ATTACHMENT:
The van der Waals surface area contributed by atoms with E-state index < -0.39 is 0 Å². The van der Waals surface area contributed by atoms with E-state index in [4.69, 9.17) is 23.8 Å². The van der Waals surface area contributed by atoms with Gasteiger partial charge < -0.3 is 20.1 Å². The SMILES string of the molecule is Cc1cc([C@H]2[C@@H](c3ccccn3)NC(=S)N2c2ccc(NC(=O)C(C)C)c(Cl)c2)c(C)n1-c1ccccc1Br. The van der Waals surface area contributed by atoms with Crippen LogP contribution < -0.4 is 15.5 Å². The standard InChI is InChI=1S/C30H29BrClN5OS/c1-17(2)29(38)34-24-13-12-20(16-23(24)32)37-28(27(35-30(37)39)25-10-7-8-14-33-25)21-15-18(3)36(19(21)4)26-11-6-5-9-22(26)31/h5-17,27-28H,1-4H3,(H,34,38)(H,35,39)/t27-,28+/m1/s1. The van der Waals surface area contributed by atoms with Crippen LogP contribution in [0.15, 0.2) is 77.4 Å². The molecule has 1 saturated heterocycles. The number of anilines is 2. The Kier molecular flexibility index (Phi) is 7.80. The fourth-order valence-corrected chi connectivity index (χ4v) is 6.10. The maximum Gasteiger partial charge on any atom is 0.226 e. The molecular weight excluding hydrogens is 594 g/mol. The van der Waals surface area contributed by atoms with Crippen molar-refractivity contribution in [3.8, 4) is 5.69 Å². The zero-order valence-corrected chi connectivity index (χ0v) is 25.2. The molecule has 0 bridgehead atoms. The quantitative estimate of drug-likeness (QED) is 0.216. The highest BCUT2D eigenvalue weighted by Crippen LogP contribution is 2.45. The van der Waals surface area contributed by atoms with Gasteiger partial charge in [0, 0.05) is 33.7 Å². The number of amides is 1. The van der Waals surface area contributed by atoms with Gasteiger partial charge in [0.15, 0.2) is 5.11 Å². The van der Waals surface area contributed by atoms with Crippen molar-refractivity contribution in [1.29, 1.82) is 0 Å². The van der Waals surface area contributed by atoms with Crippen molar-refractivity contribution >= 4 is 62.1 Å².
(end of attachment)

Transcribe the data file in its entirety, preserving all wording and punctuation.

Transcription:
The van der Waals surface area contributed by atoms with E-state index < -0.39 is 0 Å². The van der Waals surface area contributed by atoms with E-state index in [4.69, 9.17) is 23.8 Å². The van der Waals surface area contributed by atoms with Gasteiger partial charge < -0.3 is 20.1 Å². The SMILES string of the molecule is Cc1cc([C@H]2[C@@H](c3ccccn3)NC(=S)N2c2ccc(NC(=O)C(C)C)c(Cl)c2)c(C)n1-c1ccccc1Br. The van der Waals surface area contributed by atoms with Crippen LogP contribution < -0.4 is 15.5 Å². The standard InChI is InChI=1S/C30H29BrClN5OS/c1-17(2)29(38)34-24-13-12-20(16-23(24)32)37-28(27(35-30(37)39)25-10-7-8-14-33-25)21-15-18(3)36(19(21)4)26-11-6-5-9-22(26)31/h5-17,27-28H,1-4H3,(H,34,38)(H,35,39)/t27-,28+/m1/s1. The van der Waals surface area contributed by atoms with Crippen LogP contribution in [0.15, 0.2) is 77.4 Å². The molecule has 1 saturated heterocycles. The number of anilines is 2. The Kier molecular flexibility index (Phi) is 7.80. The fourth-order valence-corrected chi connectivity index (χ4v) is 6.10. The maximum Gasteiger partial charge on any atom is 0.226 e. The molecular weight excluding hydrogens is 594 g/mol. The van der Waals surface area contributed by atoms with Crippen molar-refractivity contribution in [3.8, 4) is 5.69 Å². The zero-order valence-corrected chi connectivity index (χ0v) is 25.2. The molecule has 0 bridgehead atoms. The quantitative estimate of drug-likeness (QED) is 0.216. The highest BCUT2D eigenvalue weighted by Crippen LogP contribution is 2.45. The van der Waals surface area contributed by atoms with Gasteiger partial charge in [0, 0.05) is 33.7 Å². The number of amides is 1. The van der Waals surface area contributed by atoms with Gasteiger partial charge in [0.15, 0.2) is 5.11 Å². The van der Waals surface area contributed by atoms with Crippen molar-refractivity contribution in [1.29, 1.82) is 0 Å². The van der Waals surface area contributed by atoms with Crippen molar-refractivity contribution >= 4 is 62.1 Å².